Blue Bridge Hospitality and Liberty Station’s developers plan to open an indoor-outdoor public market in a former Navy mess hall.

Blue Bridge Hospitality and Liberty Station’s developers plan to open an indoor-outdoor public market in a former Navy mess hall. Photo by Blue Bridge Hospitality

Nearly 20 years after it was shuttered by the military, the conversion of the former Naval Training Center in Point Loma into a vibrant commercial and cultural attraction appears to be shifting into high gear.

Before the year is out, the mixed-use development known as Liberty Station is expected to have a six-screen movie theater, an ice-skating rink, an open-air public market, at least two full-service restaurants and a comic-book art gallery in the relocated headquarters of IDW Publishing.

By early 2016, construction is expected to begin on three hotels slated for the southeast portion of the former military property, being planned by Liberty Station’s master developer, San Diego-based Corky McMillin Cos.

The phased-in $150 million, 650-room hotel development — featuring a Hampton Inn, an Embassy Suites and a TownePlace Suites by Marriott — is also expected to include its own on-site restaurant and public promenade.

Those features will add to existing cultural, educational and commercial tenants that have gradually been attracting new crowds for the past several years, including Corvette Diner, Vons, Trader Joe’s and most recently Stone Brewing World Bistro & Gardens.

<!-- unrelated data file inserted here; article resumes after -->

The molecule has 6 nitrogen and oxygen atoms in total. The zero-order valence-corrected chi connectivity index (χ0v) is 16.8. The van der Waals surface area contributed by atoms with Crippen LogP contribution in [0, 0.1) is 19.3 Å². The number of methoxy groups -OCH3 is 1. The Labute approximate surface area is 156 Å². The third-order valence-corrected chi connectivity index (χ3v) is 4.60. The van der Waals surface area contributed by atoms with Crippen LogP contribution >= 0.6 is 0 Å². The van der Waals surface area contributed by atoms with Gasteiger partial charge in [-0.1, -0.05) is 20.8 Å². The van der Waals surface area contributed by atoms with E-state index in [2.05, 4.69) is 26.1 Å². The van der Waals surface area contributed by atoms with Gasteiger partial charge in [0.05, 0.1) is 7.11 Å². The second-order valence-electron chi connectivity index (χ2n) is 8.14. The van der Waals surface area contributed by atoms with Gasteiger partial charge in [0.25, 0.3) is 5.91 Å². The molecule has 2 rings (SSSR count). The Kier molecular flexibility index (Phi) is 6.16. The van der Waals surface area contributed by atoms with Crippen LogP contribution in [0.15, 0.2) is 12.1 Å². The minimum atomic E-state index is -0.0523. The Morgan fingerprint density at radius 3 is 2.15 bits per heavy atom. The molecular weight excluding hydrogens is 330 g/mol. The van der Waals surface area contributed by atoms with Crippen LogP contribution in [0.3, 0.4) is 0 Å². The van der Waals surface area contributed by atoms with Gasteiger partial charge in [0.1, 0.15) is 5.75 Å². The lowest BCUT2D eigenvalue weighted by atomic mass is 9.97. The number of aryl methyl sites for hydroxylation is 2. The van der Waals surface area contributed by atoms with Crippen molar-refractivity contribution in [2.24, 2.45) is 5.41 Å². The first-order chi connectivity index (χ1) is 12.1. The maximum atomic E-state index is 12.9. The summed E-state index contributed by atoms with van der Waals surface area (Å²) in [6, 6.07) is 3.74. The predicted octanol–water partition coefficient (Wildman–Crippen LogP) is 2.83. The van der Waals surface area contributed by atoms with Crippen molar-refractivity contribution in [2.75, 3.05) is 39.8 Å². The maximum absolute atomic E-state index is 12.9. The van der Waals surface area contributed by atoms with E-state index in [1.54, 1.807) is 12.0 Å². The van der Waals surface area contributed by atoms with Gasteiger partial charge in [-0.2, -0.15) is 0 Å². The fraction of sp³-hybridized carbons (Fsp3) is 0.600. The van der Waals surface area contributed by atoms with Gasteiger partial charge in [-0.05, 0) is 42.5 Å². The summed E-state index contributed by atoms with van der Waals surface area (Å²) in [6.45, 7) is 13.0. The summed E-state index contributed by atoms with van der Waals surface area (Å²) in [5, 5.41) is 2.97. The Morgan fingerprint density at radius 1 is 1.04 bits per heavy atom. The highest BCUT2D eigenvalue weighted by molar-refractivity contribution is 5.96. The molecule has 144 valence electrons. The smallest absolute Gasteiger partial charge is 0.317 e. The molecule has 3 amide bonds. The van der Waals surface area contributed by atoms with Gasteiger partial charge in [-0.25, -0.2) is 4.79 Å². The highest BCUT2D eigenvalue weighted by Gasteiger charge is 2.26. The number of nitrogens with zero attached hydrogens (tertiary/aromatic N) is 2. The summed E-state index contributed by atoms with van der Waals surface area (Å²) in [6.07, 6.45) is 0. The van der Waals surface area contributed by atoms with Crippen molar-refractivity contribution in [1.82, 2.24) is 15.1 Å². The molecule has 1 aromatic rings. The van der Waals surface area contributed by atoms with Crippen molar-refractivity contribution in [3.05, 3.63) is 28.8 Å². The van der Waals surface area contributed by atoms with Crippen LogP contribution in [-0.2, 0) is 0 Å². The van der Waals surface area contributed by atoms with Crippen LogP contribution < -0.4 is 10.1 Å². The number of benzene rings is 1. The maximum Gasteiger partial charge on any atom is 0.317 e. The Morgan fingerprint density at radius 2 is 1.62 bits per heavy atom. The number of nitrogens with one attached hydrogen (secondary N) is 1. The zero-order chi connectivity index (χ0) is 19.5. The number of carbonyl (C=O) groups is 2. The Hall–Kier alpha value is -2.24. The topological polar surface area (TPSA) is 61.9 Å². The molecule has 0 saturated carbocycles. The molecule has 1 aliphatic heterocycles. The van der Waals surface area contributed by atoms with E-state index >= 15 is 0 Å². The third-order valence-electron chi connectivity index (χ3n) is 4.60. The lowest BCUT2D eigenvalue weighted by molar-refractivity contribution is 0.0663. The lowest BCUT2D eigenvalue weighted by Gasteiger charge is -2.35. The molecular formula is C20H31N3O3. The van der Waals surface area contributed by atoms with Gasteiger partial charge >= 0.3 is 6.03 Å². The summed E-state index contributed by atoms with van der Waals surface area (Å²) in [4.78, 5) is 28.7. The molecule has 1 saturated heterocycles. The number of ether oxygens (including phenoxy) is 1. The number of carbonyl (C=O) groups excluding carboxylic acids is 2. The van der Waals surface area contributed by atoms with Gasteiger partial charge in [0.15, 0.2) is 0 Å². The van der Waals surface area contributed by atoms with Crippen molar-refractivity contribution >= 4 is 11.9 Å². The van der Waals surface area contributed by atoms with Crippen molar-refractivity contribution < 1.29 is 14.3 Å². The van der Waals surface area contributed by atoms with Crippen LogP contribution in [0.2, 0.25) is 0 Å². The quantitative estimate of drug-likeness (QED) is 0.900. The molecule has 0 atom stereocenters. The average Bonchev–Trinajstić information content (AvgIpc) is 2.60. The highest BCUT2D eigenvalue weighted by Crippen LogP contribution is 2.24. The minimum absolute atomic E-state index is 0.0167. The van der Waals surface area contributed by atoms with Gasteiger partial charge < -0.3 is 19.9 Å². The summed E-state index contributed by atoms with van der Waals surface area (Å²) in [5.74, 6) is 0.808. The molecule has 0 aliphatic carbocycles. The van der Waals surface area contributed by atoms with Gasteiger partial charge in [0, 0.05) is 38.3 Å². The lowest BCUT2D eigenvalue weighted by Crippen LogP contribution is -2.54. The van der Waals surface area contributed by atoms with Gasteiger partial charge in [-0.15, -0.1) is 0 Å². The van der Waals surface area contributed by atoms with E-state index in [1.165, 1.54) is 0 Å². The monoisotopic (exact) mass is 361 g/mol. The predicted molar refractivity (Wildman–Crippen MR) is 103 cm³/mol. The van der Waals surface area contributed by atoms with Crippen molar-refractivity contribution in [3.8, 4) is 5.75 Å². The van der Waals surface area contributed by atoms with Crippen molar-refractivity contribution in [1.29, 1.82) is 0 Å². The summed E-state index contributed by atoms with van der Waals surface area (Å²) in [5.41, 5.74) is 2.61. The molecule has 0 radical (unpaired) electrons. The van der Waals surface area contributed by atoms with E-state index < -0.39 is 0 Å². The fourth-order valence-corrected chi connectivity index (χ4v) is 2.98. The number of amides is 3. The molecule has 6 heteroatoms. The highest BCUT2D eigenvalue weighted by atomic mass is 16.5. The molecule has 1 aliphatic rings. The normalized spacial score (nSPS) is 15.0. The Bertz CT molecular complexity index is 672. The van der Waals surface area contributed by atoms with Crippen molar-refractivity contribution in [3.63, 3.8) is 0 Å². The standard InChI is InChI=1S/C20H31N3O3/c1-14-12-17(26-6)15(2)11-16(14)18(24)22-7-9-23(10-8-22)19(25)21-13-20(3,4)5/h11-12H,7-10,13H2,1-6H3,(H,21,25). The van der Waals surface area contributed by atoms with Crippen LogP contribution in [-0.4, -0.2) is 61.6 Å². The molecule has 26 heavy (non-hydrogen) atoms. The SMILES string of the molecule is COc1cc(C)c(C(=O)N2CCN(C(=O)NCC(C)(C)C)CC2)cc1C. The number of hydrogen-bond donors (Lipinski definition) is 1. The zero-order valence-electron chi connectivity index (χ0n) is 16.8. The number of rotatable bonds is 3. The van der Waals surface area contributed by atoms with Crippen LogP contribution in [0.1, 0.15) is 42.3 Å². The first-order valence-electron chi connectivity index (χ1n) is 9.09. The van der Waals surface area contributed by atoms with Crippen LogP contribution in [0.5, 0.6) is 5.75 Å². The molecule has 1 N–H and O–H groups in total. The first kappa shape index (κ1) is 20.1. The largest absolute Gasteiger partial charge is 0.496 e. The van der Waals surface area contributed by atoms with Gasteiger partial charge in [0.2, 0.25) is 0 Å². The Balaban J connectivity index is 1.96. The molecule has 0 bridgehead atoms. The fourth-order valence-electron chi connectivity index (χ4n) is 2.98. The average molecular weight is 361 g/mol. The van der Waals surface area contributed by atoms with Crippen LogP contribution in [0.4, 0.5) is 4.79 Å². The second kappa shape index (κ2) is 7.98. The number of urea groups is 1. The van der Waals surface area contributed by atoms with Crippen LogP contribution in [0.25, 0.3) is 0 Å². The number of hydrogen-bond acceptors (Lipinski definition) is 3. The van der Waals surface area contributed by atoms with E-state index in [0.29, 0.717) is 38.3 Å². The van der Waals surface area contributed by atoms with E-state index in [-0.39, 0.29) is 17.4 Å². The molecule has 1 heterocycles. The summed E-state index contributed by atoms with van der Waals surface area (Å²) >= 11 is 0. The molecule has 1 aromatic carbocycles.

Much of what is coming this year to Liberty Station is the result of planning and tenant negotiations going back nine months, and the mixed-use development is lining up crucial elements providing “synergies” that officials have long been seeking, said Joe Haeussler, an executive vice president with Corky McMillin Cos. who handles commercial leasing at the former military training site.

Comic Book Gallery

He said the volume of tenant inquiries and the pace of leasing at dozens of long-vacant historical buildings, on property spanning more than 500 acres, has been picking up as the development approaches a critical mass of visitors attracted to new venues. A generally improving post-recession economy, along with the 2013 arrival of Stone Brewing Co.’s 23,500-square-foot restaurant and brewery, have helped boost Liberty Station’s profile among tourists and locals.

“You have a situation where you’ll have people looking to go out to eat after going to the movies,” Haeussler said of the coming new elements. “This is the kind of thing that’s going to bring synergy and raise the tide of demand for space; we’re able to be pickier now about who we bring in.”

Liberty Station is already home to several office tenants, and the latest corporate move-in is IDW Publishing, a fast-growing firm that distributes comic books and graphic novels and is in the process of moving its headquarters with 50 employees from Pacific Beach to a former barracks on the Point Loma property.

IDW expects to be settled in by late April or early May, and its new venue will include a comic book art gallery, opening in early June with a rotating gallery of artists starting with works by Teenage Mutant Ninja Turtles creator Kevin Eastman.

At 18,344 square feet, officials said IDW Publishing will be the largest tenant in the vibrant NTC Arts & Cultural District at Liberty Station, which is now home to nearly 80 museums, galleries, artist studios and related creative and educational spaces.